The CAFC’s (second) decision, and the Supreme Court’s subsequent confirmation, bring to an end the era of decisions influenced strongly by the CAFC’s 1994 decision In re Alappat which held that a installation of software on a computer to provide a new function creates (in effect) a new machine which meets the § 101 standards for patent eligibility. The CAFC’s first panel decision in Alice v. CLS Bank relied heavily on In re Alappat while the CAFC’s second en banc decision in Alice v. CLS Bank distanced itself from In re Alappat and gave more weight to historic Supreme court decisions (Benson; Flook and Diehr) as well as the recent § 101 Supreme court decisions in Bilski and Mayo Collaborative Services v. Prometheus Laboratories, Inc.

It is the loss of the Alappat principles that prompted the “take” portion of the title of this post. However, seen through the eyes of the Supreme court, the In re Alappat decision was a departure from the status quo and the final resolution of Alice v. CLS Bank represents a return to the status quo (albeit after 20 years).

Many colleagues are upset by the apparent conflation of §101 subject matter eligibility with the requirement for an “inventive concept” which we tend to equate with the §103 obviousness analysis.

However, the Supreme Court has long held this to be the proper analysis:

Respondent's process is unpatentable under 101, not because it contains a mathematical algorithm as one component, but because once that algorithm is assumed to be within the prior art, the application, considered as a whole, contains no patentable invention. Even though a phenomenon of nature or mathematical formula may be well known, an inventive application of the principle may be patented. Conversely, the discovery of such a phenomenon cannot support a patent unless there is some other inventive concept in its application. [PARKER v. FLOOK, 437 US 584 (1978)]; and

“In Flook, this Court clarified Benson in three significant respects. First, Flook held that the Benson rule of unpatentable subject matter was not limited, as the lower court believed, to claims which wholly pre-empted an algorithm or amounted to a patent on the algorithm itself. 437 U.S., at 589-590. Second, the Court made it clear that an improved method of calculation, even when employed as part of a physical process, is not patentable subject matter under 101. Id., at 595, n. 18. Finally, the Court explained the correct procedure for analyzing a patent claim employing a mathematical algorithm. Under this procedure, the algorithm is treated for 101 purposes as though it were a familiar part of the prior art; the claim is then examined to determine whether it discloses "some other inventive concept. Id., at 591-595. ” [Diamond v. Diehr - 450 US 175 (1981)].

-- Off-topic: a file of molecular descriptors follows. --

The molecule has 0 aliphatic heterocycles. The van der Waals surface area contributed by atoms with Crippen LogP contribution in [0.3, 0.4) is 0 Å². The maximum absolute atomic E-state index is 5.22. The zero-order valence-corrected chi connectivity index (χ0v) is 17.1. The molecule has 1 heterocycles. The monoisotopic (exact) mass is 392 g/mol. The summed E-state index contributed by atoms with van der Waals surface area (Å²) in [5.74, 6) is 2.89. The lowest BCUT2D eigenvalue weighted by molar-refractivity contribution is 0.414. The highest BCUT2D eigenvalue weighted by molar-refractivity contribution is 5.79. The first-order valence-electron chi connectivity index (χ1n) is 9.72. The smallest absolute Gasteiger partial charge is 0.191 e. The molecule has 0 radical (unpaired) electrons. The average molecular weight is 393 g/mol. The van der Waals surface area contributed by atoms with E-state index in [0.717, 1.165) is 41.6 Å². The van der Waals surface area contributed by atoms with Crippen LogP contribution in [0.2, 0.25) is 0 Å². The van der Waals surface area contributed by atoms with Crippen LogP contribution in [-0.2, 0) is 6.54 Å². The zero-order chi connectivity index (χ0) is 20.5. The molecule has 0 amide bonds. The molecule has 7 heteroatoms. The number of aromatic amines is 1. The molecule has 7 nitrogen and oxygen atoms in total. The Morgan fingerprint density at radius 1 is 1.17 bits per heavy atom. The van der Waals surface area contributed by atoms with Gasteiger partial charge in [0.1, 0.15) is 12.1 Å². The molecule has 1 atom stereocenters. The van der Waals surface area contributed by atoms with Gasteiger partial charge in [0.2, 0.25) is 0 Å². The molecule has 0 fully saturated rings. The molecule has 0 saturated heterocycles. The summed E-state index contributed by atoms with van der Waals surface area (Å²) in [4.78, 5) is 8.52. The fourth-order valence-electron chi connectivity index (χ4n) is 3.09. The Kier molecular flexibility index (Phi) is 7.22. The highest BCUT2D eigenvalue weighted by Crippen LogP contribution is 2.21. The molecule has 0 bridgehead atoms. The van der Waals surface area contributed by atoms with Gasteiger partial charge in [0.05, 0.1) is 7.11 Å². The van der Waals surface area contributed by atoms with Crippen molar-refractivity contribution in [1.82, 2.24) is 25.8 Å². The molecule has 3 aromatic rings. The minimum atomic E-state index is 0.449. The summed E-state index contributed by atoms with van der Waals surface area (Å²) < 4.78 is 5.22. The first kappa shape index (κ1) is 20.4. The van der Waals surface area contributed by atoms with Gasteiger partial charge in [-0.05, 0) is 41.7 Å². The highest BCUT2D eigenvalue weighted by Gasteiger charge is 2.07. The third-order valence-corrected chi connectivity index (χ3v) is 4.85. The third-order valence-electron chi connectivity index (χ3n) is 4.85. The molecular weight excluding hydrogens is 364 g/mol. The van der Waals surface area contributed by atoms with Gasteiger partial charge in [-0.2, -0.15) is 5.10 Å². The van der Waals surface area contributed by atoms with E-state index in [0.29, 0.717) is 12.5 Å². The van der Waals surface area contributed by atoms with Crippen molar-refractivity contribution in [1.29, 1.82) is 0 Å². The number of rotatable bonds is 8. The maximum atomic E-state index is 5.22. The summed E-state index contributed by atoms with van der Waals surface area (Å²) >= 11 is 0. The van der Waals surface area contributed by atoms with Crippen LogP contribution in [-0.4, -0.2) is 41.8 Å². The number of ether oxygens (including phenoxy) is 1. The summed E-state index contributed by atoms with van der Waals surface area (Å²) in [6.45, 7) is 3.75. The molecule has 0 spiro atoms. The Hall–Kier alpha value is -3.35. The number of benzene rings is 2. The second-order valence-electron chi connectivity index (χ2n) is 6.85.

The Supreme Court has even previously admonished the lower courts for not adhering strictly to its precedents:

“Although the Court of Customs and Patent Appeals in several post-Flook decisions held that program-related inventions were not patentable subject matter under 101, see, e. g., In re Sarkar, 588 F.2d 1330 (1978); In re Gelnovatch, 595 F.2d 32 (1979), in general Flook was not enthusiastically received by that court. In In re Bergy, 596 F.2d 952 (1979), the majority engaged in an extensive critique of Flook, concluding that this Court had erroneously commingled "distinct statutory provisions which are conceptually unrelated." 596 F.2d, at 959. In subsequent cases, the court construed [450 U.S. 175, 205] Flook as resting on nothing more than the way in which the patent claims had been drafted, and it expressly declined to use the method of claim analysis spelled out in that decision. The Court of Customs and Patent Appeals has taken the position that, if an application is drafted in a way that discloses an entire process as novel, it defines patentable subject matter even if the only novel element that the inventor claims to have discovered is a new computer program. The court interpreted Flook in this manner in its opinion in this case. See In re Diehr, 602 F.2d 982, 986-989 (1979). In my judgment, this reading of Flook - although entirely consistent with the lower court's expansive approach to 101 during the past 12 years - trivializes the holding in Flook, the principle that underlies Benson, and the settled line of authority reviewed in those opinions.” [Diamond v. Diehr supra]

Thus, from a historic perspective, the Supreme Court’s decision in Alice Corp. v. CLS Bank Int’l is hardly a surprise.

The Supreme Court has again asserted its judicial superiority over the CAFC, despite that lower court’s legislative mandate to function as a subject matter specific court.

In terms of predicting how the Supreme Court will handle patent related matters in the future, the pair of cases analyzed here suggest that the Court has a low tolerance for statutory interpretations by lower courts that do not base themselves strictly on Supreme Court Precedent.

Hopefully, the Supreme Court's control over the CAFC in patent related matters will promote progress in the useful arts as the founding fathers intended.

In the short term, it seems likely that a vast number of granted US patents on computer implemented inventions will turn out to be invalid if they are ever litigated due to the long standing disparity between the Supreme Court view of §101 and a more expansive view taken by the CAFC.